Day of Reckoning

10.45am. I came in this morning determined to get on with some work to distract my attention from the looming announcement of budget cuts from the Science & Technology Facilities Council (STFC). I was up nearly all night worrying about the future, especially for the current generation of postdocs whose careers I’m pretty sure are going to sacrificed in large numbers to balance the books. It reminded me a bit about a poem I posted a while ago: I could not sleep for thinking of the Sky STFC.

Anyway, I’ve spent over an hour trying to write one paragraph of the paper I’m trying to finish and I can’t settle so I thought I’d start a post, with the intention of updating it as the day goes on, the picture gets a bit clearer, and I become increasingly suicidal.

The actual announcement of the result of the prioritisation exercise will appear this afternoon on the STFC website here under the heading

STFC: Investing in the Future

Who said these guys don’t have a sense of humour? What’s underneath is currently completely blank. Hang on, they might have put the result up early in that case…

Most of the blogs and tweets I follow – at least those emanating from this side of the Atlantic – are about this today, so if you’d like to keep up here are some useful links:

Paul Crowther at Sheffield has kept up with all the ongoings and downturnings at STFC and you can expect him to understand it better and quicker than the rest of us  here.

There’s a very good (and nearly anonymous) post about all this on the blog To Left of Centre.

The e-astronomer (Andy Lawrence at the ROE)  has written about this and a lot of important people have commented on it.

Rob Simpson, a PhD student here in Cardiff,  is probably expressing the fears of many younger researchers as is Sarah Kendrew who gives a postdoc perspective.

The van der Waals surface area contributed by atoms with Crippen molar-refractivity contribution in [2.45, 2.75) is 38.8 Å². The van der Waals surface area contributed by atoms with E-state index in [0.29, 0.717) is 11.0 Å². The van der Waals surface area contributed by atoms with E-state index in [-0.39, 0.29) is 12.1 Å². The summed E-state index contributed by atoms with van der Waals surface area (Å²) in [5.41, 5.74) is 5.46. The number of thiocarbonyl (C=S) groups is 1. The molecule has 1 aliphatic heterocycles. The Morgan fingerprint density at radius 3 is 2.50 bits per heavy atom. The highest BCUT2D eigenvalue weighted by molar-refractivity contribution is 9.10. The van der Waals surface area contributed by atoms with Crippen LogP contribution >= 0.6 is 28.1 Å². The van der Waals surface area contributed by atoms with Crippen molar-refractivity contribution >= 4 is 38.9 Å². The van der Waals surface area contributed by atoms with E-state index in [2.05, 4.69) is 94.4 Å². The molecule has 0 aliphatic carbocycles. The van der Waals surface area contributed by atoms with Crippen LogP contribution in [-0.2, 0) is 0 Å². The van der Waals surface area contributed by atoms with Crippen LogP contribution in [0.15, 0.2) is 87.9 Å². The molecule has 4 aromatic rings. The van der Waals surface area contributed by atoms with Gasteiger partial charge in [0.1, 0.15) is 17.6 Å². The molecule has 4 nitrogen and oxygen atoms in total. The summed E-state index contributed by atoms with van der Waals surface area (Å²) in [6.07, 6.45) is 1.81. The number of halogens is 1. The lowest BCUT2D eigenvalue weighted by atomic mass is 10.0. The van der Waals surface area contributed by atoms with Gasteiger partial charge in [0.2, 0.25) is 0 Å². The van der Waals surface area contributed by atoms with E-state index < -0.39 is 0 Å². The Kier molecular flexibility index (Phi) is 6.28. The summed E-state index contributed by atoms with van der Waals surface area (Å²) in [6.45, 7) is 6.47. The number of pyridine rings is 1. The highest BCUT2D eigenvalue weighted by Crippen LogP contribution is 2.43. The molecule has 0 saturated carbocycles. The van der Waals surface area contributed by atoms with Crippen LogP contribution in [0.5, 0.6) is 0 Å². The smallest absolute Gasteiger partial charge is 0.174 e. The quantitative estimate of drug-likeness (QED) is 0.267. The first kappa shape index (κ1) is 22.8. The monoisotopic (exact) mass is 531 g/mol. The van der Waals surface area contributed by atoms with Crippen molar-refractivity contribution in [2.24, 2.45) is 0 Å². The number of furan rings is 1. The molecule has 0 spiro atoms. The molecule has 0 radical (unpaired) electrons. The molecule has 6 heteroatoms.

There’s a list of things astronomical that are probably about to eat the dirt at this website. My bet is that everything on their list will go, plus more. The reason is that most of the things at the bottom of the prioritisation exercise are actually fairly cheap, so just closing a few won’t plug the gap. As a colleague of mine said the other day, “It’s a big shit sandwich, and we all have to take a bite.”

11.15am. If the phrase “going forward” appears anywhere on the STFC announcement page, then I won’t be responsible for my actions…

11.50am. WICKET! Prince c Collingwood b Swann 45. Oh sorry. Wrong blog.

12.08pm. Incoming transatlantic link from the Starving Economist, from whose page I’ve pulled the following comment:

So I’d almost forgotten that other countries are out there, facing the Great Recession as well, and making really stupid decisions in the face of it. IMHO one example of blatant incompetence in an economic sense is being perpetrated by none other than the UK. We kind of look up to them, don’t we? It’s the accent or something. But they are busy tossing some of their world-renowned science, and much of their past investment in such, out the door rather than restructure some of their government funding. Talk about inertia. Their astronomy program appears to be particularly hard-hit. Interesting way to close 2009, the International Year of Astronomy.